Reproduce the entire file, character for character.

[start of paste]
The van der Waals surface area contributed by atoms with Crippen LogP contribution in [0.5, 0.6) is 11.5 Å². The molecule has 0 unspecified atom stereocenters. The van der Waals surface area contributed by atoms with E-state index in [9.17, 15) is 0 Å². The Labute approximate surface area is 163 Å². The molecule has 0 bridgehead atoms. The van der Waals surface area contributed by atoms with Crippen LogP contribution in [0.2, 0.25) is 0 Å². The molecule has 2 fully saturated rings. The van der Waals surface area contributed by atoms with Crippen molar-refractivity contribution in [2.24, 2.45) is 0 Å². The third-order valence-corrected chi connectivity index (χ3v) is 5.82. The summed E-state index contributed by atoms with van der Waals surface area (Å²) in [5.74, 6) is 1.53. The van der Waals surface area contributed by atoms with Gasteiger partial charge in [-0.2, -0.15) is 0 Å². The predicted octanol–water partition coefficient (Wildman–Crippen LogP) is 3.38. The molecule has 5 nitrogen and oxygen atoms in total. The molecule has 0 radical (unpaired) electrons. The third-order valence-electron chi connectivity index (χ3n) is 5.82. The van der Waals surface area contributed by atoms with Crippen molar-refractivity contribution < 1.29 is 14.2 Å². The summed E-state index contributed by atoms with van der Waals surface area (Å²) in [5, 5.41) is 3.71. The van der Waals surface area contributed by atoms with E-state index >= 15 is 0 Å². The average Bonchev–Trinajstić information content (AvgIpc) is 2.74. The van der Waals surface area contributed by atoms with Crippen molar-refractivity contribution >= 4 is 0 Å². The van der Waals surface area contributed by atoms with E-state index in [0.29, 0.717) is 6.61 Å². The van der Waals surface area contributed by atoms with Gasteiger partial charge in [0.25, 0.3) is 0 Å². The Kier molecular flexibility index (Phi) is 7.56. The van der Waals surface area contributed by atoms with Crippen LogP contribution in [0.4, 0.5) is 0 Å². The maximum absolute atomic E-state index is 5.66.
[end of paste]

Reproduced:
The van der Waals surface area contributed by atoms with Crippen LogP contribution in [0.5, 0.6) is 11.5 Å². The molecule has 0 unspecified atom stereocenters. The van der Waals surface area contributed by atoms with E-state index in [9.17, 15) is 0 Å². The Labute approximate surface area is 163 Å². The molecule has 0 bridgehead atoms. The van der Waals surface area contributed by atoms with Crippen LogP contribution in [0.2, 0.25) is 0 Å². The molecule has 2 fully saturated rings. The van der Waals surface area contributed by atoms with Crippen molar-refractivity contribution in [2.24, 2.45) is 0 Å². The third-order valence-corrected chi connectivity index (χ3v) is 5.82. The summed E-state index contributed by atoms with van der Waals surface area (Å²) in [5.74, 6) is 1.53. The van der Waals surface area contributed by atoms with Gasteiger partial charge in [-0.2, -0.15) is 0 Å². The predicted octanol–water partition coefficient (Wildman–Crippen LogP) is 3.38. The molecule has 5 nitrogen and oxygen atoms in total. The molecule has 0 radical (unpaired) electrons. The third-order valence-electron chi connectivity index (χ3n) is 5.82. The van der Waals surface area contributed by atoms with Crippen molar-refractivity contribution < 1.29 is 14.2 Å². The summed E-state index contributed by atoms with van der Waals surface area (Å²) in [5, 5.41) is 3.71. The van der Waals surface area contributed by atoms with E-state index >= 15 is 0 Å². The average Bonchev–Trinajstić information content (AvgIpc) is 2.74. The van der Waals surface area contributed by atoms with Crippen molar-refractivity contribution >= 4 is 0 Å². The van der Waals surface area contributed by atoms with E-state index in [0.29, 0.717) is 6.61 Å². The van der Waals surface area contributed by atoms with Gasteiger partial charge in [0.25, 0.3) is 0 Å². The Kier molecular flexibility index (Phi) is 7.56. The van der Waals surface area contributed by atoms with Crippen LogP contribution in [0.4, 0.5) is 0 Å². The maximum absolute atomic E-state index is 5.66.